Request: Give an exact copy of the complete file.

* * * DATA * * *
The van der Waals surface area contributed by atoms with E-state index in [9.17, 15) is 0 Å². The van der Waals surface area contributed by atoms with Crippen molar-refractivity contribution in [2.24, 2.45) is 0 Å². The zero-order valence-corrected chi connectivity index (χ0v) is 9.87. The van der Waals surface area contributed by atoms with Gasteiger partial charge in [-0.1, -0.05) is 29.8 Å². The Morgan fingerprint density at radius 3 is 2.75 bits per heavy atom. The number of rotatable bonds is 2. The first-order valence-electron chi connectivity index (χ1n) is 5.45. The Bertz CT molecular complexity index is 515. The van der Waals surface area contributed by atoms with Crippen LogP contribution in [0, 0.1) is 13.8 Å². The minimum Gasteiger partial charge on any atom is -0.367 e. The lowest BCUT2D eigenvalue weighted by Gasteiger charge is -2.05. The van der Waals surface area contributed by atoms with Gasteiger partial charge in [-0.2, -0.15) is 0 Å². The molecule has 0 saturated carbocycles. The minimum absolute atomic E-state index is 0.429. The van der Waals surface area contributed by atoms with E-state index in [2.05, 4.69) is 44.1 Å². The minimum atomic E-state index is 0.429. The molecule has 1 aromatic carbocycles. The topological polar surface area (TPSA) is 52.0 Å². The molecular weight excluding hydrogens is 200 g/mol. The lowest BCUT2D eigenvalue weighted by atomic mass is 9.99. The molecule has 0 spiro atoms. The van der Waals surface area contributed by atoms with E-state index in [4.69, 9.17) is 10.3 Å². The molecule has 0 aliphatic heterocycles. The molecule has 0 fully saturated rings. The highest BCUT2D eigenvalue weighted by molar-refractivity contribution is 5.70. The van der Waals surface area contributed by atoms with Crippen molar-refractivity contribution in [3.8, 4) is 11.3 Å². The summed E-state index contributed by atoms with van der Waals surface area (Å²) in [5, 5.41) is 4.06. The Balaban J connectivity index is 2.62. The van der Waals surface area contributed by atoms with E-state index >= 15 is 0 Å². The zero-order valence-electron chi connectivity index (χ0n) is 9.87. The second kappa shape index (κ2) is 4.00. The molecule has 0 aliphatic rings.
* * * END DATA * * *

The van der Waals surface area contributed by atoms with E-state index in [9.17, 15) is 0 Å². The van der Waals surface area contributed by atoms with Crippen molar-refractivity contribution in [2.24, 2.45) is 0 Å². The zero-order valence-corrected chi connectivity index (χ0v) is 9.87. The van der Waals surface area contributed by atoms with Gasteiger partial charge in [-0.1, -0.05) is 29.8 Å². The Morgan fingerprint density at radius 3 is 2.75 bits per heavy atom. The number of rotatable bonds is 2. The first-order valence-electron chi connectivity index (χ1n) is 5.45. The Bertz CT molecular complexity index is 515. The van der Waals surface area contributed by atoms with Crippen LogP contribution in [0, 0.1) is 13.8 Å². The minimum Gasteiger partial charge on any atom is -0.367 e. The lowest BCUT2D eigenvalue weighted by Gasteiger charge is -2.05. The van der Waals surface area contributed by atoms with Gasteiger partial charge in [-0.2, -0.15) is 0 Å². The molecule has 0 saturated carbocycles. The minimum absolute atomic E-state index is 0.429. The van der Waals surface area contributed by atoms with E-state index in [2.05, 4.69) is 44.1 Å². The minimum atomic E-state index is 0.429. The molecule has 1 aromatic carbocycles. The topological polar surface area (TPSA) is 52.0 Å². The molecular weight excluding hydrogens is 200 g/mol. The lowest BCUT2D eigenvalue weighted by atomic mass is 9.99. The molecule has 0 spiro atoms. The van der Waals surface area contributed by atoms with E-state index in [4.69, 9.17) is 10.3 Å². The molecule has 0 aliphatic heterocycles. The molecule has 0 fully saturated rings. The highest BCUT2D eigenvalue weighted by molar-refractivity contribution is 5.70. The van der Waals surface area contributed by atoms with Crippen molar-refractivity contribution in [3.8, 4) is 11.3 Å². The summed E-state index contributed by atoms with van der Waals surface area (Å²) in [5, 5.41) is 4.06. The Balaban J connectivity index is 2.62. The van der Waals surface area contributed by atoms with E-state index >= 15 is 0 Å². The zero-order valence-electron chi connectivity index (χ0n) is 9.87. The second kappa shape index (κ2) is 4.00. The molecule has 0 aliphatic rings.